Trying to stay one step ahead of the financial industry is a losing battle, says Bengt Saelensminde. It’s time for a novel approach.
Investing solely for tax purposes can end up costing you dearly, says Merryn Somerset Webb.
The times when savers could easily get more than 5% in a cash Isa are long gone. So keeping an eye on the top deals and switching accounts as necessary is critical. Here’s how to make the best of a bad situation.
Picking an Isa to hold your funds can be simple if you go about it the right way. There are dozens of platforms, but only a handful will offer the best deal.
Many investors use the same broker for all their investments. But that could be expensive. It’s worth considering separate brokers for funds Isas, and for stocks and shares.
Last August, the government finally allowed Aim stocks to being held in an Isa. This has made stocks on the UK’s smaller companies board especially attractive from a tax perspective.
You don’t just have to put shares in your Isa. You can buy a number of other asset classes, including some you might never have thought of as investments.
If you’ve filled your Isa for the year and think the added tax relief is worth the restrictions, a self-invested personal pension (Sipp) may be worth considering.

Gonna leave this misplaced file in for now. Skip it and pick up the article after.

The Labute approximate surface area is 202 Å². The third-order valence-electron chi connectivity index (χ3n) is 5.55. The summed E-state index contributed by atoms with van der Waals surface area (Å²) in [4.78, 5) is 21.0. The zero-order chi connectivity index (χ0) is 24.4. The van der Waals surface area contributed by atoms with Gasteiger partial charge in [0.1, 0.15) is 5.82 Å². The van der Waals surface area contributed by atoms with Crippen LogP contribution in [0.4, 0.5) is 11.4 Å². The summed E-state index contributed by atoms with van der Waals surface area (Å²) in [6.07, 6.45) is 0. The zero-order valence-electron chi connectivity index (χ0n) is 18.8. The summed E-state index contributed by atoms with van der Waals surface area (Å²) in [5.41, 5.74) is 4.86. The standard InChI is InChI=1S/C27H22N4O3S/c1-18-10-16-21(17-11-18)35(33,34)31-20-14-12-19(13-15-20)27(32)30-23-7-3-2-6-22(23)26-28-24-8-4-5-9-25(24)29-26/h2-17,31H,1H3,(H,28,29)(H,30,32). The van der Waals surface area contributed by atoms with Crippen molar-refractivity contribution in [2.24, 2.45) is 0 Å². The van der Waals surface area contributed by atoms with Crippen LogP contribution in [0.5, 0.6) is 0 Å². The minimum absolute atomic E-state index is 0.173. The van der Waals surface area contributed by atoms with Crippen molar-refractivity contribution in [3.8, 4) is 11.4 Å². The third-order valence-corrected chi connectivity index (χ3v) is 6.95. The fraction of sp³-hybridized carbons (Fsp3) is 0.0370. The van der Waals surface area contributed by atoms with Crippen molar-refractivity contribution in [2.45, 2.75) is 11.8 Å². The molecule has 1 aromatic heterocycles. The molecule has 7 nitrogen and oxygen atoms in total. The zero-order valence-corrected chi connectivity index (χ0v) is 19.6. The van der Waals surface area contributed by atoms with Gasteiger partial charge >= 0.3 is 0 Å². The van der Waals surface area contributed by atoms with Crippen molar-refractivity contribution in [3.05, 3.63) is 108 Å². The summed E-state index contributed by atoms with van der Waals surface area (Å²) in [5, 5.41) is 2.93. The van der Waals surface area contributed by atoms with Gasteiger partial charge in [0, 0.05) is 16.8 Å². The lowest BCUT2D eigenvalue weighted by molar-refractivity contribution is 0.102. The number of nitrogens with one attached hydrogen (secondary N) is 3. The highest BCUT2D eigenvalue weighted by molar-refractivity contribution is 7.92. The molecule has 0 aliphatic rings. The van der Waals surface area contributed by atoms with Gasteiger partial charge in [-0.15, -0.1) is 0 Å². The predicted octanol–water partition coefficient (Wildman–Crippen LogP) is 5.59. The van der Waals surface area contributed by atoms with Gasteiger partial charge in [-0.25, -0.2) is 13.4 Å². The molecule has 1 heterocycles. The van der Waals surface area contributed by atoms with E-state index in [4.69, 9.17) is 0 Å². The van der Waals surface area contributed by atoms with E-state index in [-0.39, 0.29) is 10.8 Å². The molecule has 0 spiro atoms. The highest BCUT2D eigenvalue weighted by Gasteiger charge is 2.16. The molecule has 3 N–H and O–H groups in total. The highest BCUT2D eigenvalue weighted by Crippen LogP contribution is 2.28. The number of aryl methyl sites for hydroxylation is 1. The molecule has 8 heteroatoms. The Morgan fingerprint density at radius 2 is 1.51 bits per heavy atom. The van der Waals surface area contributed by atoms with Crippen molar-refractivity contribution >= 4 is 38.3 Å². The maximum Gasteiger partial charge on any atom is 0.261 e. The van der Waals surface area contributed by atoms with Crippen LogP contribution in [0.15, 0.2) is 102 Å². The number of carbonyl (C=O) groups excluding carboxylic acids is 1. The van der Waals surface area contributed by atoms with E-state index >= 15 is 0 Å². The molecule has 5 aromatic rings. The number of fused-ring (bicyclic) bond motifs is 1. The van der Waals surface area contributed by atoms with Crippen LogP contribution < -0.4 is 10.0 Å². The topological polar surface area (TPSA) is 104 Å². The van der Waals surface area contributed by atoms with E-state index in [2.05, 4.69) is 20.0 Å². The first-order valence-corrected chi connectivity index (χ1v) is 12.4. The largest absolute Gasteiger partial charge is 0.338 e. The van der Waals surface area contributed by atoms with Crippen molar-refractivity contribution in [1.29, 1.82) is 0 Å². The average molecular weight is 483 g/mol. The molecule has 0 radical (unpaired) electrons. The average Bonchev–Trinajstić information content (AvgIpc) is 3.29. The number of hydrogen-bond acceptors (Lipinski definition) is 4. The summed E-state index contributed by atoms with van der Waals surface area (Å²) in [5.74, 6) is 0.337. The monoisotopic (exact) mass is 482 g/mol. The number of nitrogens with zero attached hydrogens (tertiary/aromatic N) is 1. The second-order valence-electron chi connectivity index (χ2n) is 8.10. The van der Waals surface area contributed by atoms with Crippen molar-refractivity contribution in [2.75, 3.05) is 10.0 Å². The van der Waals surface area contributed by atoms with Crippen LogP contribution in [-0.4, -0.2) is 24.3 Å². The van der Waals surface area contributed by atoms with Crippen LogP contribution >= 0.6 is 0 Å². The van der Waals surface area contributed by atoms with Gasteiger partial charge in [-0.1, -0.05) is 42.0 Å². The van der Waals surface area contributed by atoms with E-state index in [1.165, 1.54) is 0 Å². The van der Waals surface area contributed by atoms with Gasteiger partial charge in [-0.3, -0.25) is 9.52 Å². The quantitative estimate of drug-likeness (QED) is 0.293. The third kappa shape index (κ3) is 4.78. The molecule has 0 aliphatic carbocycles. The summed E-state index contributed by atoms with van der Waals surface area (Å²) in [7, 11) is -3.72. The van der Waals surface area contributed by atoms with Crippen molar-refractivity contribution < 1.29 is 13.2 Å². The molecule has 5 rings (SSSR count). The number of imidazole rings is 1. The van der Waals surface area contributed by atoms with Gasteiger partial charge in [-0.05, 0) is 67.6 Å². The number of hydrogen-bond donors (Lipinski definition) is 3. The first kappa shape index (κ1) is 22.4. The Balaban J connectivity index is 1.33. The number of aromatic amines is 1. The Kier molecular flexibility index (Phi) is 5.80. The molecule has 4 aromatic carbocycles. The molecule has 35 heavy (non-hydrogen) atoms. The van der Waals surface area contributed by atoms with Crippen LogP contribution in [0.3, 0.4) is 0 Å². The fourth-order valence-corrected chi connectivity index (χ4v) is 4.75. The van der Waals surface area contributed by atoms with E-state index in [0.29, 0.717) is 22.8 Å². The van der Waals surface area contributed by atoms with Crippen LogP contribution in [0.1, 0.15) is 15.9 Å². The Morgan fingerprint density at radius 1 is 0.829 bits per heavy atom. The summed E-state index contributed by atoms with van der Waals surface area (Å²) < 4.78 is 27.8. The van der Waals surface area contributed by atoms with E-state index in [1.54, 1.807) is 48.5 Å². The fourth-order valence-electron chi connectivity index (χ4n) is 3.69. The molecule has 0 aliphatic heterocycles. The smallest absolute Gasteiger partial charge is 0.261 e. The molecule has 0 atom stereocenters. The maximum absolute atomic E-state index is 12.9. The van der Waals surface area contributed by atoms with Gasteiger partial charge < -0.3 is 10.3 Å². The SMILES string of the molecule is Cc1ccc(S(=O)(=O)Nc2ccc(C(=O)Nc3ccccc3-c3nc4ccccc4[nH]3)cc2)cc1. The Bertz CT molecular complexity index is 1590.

If you’re one of the many investors who don’t yet use an Isa, you might want to reconsider. If so, make sure that you act quickly – you have until 5 April 2014 if you want to make use of this year’s allowance.
Changes to tax-free savings accounts announced in the Budget are good news for savers.
Changes to pensions and individual savings accounts (Isas) has made this Budget the best in years, says John Stepek.
This year’s Budget contained a few happy surprises. John Stepek explains what that means for investors and savers.
George Osborne surprised just about everyone with substantial changes to pensions and Isas. Ed Bowsher looks at what’s new.
Ed Bowsher runs through the main points of today’s Budget statement, and looks at how they will affect you.
With spring arriving, tax may be the last thing on your mind. However, with a bit of thoughtful and intelligent planning you can make sure you don’t end up paying more tax than you have to. Matthew Partridge looks at the best ways to save tax-free.